She turned her head and raised her eyes gratefully to Forrest; and Graham watched them look into each other’s eyes for a long half-minute. Forrest’s pleasure in his wife’s pleasure, in her young enthusiasm and joy of life, was clear to Graham’s observation. “Lucky devil,” was Graham’s thought, not because of his host’s vast ranch and the success and achievement of it, but because of the possession of a wonder-woman who could look unabashed and appreciative into his eyes as the Little Lady had looked.

Graham was meditating, with skepticism, Ernestine’s information that Paula Forrest was thirty-eight, when she turned to the colts and pointed her riding whip at a black yearling nibbling at the spring green.

“Look at that level rump, Dick,” she said, “and those trotting feet and pasterns.” And, to Graham: “Rather different from Nymph’s long wrists, aren’t they? But they’re just what I was after.” She laughed a little, with just a shade of annoyance. “The dam was a bright sorrel—­ almost like a fresh-minted twenty-dollar piece—­and I did so want a pair out of her, of the same color, for my own trap. Well, I can’t say that I exactly got them, although I bred her to a splendid, sorrel trotting horse. And this is my reward, this black—­and, wait till we get to the brood mares and you’ll see the other, a full brother and mahogany brown. I’m so disappointed.”

She singled out a pair of dark bays, feeding together: “Those are two of Guy Dillon’s get—­brother, you know, to Lou Dillon. They’re out of different mares, not quite the same bay, but aren’t they splendidly matched? And they both have Guy Dillon’s coat.”

She moved her subdued steed on, skirting the flank of the herd quietly in order not to alarm it; but a number of colts took flight.

“Look at them!” she cried. “Five, there, are hackneys. Look at the lift of their fore-legs as they run.”

“I’ll be terribly disappointed if you don’t get a prize-winning four-in-hand out of them,” Dick praised, and brought again the flash of grateful eyes that hurt Graham as he noted it.

“Two are out of heavier mares—­see that one in the middle and the one on the far left—­and there’s the other three to pick from for the leaders. Same sire, five different dams, and a matched and balanced four, out of five choices, all in the same season, is a stroke of luck, isn’t it?”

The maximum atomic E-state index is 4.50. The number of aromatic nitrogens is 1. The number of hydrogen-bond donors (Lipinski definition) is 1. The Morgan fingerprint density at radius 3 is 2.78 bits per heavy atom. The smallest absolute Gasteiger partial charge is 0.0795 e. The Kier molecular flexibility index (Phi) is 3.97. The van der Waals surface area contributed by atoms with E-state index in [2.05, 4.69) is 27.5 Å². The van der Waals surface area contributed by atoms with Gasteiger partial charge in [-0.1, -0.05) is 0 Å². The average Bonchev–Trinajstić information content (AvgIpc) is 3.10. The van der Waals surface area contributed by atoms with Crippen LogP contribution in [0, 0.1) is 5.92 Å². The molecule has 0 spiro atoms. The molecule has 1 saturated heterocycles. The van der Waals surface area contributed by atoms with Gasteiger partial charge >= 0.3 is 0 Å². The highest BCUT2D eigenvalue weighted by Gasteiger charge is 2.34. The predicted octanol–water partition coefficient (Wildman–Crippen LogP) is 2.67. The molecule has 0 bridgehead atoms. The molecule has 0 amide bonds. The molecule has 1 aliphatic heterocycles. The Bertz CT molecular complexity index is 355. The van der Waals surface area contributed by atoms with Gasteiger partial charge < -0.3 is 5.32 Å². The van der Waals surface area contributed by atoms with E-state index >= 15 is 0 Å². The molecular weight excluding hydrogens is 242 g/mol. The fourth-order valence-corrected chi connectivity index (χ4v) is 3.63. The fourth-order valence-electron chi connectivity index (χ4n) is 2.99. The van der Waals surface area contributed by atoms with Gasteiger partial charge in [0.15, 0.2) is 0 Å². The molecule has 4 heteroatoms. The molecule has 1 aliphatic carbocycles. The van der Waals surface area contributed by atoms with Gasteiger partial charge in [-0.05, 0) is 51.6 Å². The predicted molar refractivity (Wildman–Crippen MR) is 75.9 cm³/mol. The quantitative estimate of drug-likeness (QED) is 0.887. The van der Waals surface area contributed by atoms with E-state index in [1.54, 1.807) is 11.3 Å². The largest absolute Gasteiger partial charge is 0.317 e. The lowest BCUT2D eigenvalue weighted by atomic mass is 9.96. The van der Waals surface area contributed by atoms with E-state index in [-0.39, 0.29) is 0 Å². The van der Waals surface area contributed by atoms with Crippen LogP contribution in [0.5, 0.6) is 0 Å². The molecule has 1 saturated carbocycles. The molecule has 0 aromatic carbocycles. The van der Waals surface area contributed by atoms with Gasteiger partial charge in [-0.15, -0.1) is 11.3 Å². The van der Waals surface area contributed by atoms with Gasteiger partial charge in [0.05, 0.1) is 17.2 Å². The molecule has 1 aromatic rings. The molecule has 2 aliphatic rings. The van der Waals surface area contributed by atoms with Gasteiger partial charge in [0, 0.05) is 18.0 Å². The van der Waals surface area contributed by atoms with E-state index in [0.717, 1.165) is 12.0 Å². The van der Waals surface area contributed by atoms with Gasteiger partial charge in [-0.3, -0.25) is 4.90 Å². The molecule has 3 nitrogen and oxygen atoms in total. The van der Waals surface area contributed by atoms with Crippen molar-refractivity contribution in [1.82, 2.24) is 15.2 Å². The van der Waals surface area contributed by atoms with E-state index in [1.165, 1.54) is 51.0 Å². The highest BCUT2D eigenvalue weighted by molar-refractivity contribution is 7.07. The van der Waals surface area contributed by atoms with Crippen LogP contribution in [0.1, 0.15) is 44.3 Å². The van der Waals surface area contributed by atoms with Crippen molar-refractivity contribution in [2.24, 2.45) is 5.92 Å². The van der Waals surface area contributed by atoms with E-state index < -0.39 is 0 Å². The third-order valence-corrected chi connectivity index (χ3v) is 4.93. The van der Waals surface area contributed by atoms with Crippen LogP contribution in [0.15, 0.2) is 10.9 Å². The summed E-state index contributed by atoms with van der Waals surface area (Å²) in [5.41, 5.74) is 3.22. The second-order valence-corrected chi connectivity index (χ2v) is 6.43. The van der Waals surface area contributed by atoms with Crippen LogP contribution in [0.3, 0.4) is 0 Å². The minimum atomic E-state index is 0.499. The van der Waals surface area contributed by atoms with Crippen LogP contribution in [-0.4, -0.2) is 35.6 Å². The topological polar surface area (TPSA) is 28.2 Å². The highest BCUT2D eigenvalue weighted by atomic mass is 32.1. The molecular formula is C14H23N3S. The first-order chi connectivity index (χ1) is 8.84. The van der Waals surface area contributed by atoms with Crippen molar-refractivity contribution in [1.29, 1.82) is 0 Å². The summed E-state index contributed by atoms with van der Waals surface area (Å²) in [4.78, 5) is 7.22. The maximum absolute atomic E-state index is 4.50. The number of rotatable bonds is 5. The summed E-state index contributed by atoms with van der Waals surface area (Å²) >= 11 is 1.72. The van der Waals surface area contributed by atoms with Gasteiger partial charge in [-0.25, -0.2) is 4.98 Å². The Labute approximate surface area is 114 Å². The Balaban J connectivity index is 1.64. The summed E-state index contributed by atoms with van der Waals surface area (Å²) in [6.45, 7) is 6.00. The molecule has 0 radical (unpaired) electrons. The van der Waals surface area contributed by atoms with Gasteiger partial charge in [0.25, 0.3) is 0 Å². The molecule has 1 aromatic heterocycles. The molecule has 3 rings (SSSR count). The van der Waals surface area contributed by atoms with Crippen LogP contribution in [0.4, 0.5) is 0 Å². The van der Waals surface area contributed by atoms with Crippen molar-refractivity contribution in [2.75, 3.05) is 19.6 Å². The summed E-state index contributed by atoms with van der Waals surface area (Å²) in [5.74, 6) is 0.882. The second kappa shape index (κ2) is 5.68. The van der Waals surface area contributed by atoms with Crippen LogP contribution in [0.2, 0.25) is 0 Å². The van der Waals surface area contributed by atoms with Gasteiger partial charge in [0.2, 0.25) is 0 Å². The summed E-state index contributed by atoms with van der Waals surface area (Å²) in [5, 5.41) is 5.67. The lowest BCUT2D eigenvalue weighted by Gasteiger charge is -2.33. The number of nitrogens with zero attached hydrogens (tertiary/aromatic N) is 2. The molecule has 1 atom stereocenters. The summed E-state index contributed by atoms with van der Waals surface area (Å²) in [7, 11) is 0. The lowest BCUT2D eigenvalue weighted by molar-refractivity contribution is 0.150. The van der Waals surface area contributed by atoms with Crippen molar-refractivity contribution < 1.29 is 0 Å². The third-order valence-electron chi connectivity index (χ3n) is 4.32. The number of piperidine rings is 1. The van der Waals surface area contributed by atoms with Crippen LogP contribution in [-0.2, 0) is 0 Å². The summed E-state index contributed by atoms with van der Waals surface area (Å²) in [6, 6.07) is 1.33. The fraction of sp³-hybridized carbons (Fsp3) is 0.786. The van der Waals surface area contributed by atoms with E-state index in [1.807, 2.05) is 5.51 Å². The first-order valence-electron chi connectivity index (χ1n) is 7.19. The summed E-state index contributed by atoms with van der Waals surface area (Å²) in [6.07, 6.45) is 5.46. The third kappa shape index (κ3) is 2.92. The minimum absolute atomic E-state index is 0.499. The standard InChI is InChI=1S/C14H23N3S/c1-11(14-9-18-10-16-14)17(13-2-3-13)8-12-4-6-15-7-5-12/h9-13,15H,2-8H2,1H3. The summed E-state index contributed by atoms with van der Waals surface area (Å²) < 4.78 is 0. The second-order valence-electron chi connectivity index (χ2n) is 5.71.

She turned quickly to Mr. Hennessy: “I can begin to see the ones that will have to sell for polo ponies—­among the two-year-olds. You can pick them.”

“If Mr. Mendenhall doesn’t sell that strawberry roan for a clean fifteen hundred, it’ll be because polo has gone out of fashion,” the veterinary approved, with waxing enthusiasm. “I’ve had my eye on them. That pale sorrel, there. You remember his set-back. Give him an extra year and he’ll—­look at his coupling!—­watch him turn!—­a cow-skin?—­ he’ll turn on a silver dollar! Give him a year to make up, and he’ll stand a show for the international. Listen to me. I’ve had my faith in him from the beginning. Cut out that Burlingame crowd. When he’s ripe, ship him straight East.”

Paula nodded and listened to Mr. Hennessy’s judgment, her eyes kindling with his in the warmth of the sight of the abounding young life for which she was responsible.

“It always hurts, though,” she confessed to Graham, “selling such beauties to have them knocked out on the field so quickly.”

Her sheer absorption in the animals robbed her speech of any hint of affectation or show—­so much so, that Dick was impelled to praise her judgment to Evan.

“I can dig through a whole library of horse practice, and muddle and mull over the Mendelian Law until I’m dizzy, like the clod that I am; but she is the genius. She doesn’t have to study law. She just knows it in some witch-like, intuitional way. All she has to do is size up a bunch of mares with her eyes, and feel them over a little with her hands, and hunt around till she finds the right sires, and get pretty nearly what she wants in the result—­except color, eh, Paul?” he teased.

She showed her laughing teeth in the laugh at her expense, in which Mr. Hennessy joined, and Dick continued: “Look at that filly there. We all knew Paula was wrong. But look at it! She bred a rickety old thoroughbred, that we wanted to put out of her old age, to a standard stallion; got a filly; bred it back with a thoroughbred; bred its filly foal with the same standard again; knocked all our prognostications into a cocked hat, and—­well, look at it, a world-beater polo pony. There is one thing we have to take off our hats to her for: she doesn’t let any woman sentimentality interfere with her culling. Oh, she’s cold-blooded enough. She’s as remorseless as any man when it comes to throwing out the undesirables and selecting for what she wants. But she hasn’t mastered color yet. There’s where her genius falls down, eh, Paul? You’ll have to put up with Duddy and Fuddy for a while longer for your trap. By the way, how is Duddy?”

“He’s come around,” she answered, “thanks to Mr. Hennessy.”

“Nothing serious,” the veterinarian added. “He was just off his feed a trifle. It was more a scare of the stableman than anything else.”

Go Back To: Chapter 13